I’d like to welcome you back to the ballooning extraordinaire blog. As is normally the case, the weather in Ft. Sumner has been gracious enough for us to conduct our first successful flight of the campaign. Our first flight was conducted by the BOBCAT team. You can see in the photo (below) the payload gondola and our Mobile Launch Vehicle beautifully backlit by the New Mexican sunrise. The gondola is the structure that carries all the stuff that the science team needs to make their experiment work. The BOBCAT mission is a testbed demonstration for a cool, new type of cryogenic liquid containment system for balloon-borne telescopes. A lot of people might not know that cryogenic liquids are gases that have been cooled and compressed for so long that they actually turn into a liquid.
Our balloons at NASA use helium as a gas to rise from the ground, just like your run of the mill party balloons from the store, and they end up flying pretty good. But sometimes the science instruments we fly also use helium and other gases to protect their telescopes and detectors from moisture, particles in the air, and other stuff like that. Here’s where the “cool” part comes in. Sometimes the instruments need to be kept really, really cold. To do that, they use cryogenic helium and nitrogen liquids. At standard pressure, like here on the ground, liquid helium is 4 Kelvin. In Celsius, that’s -269 degrees. That’s pretty darn cold. The equipment to keep gases like helium that cold are usually pretty bulky and heavy. Dr. Alan Kogut, from the Goddard Space Flight Center, has figured out a way to make that equipment a lot lighter, which means that the instruments will be able to fly longer and higher then they would have.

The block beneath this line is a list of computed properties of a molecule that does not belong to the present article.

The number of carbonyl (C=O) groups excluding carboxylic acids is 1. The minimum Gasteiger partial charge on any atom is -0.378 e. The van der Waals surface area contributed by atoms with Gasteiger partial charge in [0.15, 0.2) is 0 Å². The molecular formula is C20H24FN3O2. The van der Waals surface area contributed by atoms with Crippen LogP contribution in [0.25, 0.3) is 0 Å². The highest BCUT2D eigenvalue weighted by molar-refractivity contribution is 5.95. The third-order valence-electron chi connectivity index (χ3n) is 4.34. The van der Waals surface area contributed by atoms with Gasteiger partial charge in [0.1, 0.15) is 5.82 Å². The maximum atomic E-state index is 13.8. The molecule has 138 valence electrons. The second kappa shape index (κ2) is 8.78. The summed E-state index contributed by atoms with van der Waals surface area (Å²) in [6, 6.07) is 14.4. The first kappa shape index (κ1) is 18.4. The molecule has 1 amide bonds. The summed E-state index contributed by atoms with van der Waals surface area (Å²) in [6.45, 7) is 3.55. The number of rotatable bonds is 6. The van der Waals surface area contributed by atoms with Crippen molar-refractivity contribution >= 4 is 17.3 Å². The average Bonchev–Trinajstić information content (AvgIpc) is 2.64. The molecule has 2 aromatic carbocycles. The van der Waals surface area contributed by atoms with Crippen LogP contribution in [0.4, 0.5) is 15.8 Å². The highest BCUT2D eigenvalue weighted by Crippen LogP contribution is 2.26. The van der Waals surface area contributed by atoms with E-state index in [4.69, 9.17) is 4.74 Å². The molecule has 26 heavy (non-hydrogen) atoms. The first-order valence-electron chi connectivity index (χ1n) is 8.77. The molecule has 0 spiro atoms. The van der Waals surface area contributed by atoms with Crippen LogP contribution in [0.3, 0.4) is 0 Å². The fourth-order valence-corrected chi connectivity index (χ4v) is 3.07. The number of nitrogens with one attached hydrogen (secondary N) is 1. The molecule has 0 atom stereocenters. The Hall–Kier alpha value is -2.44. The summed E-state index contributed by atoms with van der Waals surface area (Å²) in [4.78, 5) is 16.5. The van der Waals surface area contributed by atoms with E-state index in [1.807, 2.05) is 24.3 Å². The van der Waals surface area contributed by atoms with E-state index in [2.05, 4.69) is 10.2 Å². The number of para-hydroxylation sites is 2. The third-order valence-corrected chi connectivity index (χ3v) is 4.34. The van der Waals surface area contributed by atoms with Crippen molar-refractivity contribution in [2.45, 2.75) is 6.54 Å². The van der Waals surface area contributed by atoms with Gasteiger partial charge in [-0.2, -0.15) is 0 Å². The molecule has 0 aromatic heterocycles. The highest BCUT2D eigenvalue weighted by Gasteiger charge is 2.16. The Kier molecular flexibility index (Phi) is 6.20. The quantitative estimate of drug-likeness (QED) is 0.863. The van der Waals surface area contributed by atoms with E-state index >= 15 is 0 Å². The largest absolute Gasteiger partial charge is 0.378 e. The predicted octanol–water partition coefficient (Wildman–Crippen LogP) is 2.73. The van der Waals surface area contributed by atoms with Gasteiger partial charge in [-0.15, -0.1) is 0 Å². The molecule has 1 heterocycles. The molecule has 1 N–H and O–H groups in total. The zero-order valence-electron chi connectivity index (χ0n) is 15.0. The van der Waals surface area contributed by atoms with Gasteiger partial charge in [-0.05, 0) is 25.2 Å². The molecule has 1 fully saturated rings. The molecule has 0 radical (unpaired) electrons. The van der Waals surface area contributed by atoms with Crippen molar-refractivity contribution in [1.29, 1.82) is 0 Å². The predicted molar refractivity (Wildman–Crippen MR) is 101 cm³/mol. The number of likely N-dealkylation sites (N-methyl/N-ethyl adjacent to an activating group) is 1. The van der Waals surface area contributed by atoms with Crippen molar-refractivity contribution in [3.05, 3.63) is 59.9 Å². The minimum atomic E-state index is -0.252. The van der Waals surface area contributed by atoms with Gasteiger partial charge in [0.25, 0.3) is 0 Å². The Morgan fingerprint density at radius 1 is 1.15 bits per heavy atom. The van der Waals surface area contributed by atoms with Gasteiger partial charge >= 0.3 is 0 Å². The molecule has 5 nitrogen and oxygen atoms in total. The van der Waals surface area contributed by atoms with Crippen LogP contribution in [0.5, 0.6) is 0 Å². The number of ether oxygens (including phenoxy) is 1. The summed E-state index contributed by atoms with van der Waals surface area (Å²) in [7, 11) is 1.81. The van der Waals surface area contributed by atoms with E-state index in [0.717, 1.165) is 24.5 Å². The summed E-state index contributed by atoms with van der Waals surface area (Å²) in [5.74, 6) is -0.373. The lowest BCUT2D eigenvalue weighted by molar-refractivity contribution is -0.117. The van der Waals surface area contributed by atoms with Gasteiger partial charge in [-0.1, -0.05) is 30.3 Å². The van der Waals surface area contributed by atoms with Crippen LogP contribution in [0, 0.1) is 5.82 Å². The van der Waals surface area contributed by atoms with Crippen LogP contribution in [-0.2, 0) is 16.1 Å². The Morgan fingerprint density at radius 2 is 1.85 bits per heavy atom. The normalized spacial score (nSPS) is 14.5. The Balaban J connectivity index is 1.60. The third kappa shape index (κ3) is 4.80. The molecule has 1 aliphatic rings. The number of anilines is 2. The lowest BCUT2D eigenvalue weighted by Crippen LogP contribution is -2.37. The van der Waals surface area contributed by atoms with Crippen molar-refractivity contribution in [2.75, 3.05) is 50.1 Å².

In total, BOBCAT flew a total 4.5 hours at an altitude of over 125,000 feet. BOBCAT gracefully flew from Ft. Sumner, New Mexico all the way to just outside Sanders, Arizona. We couldn’t have asked for a better flight. Thanks again for checking out this update, and look for another real soon!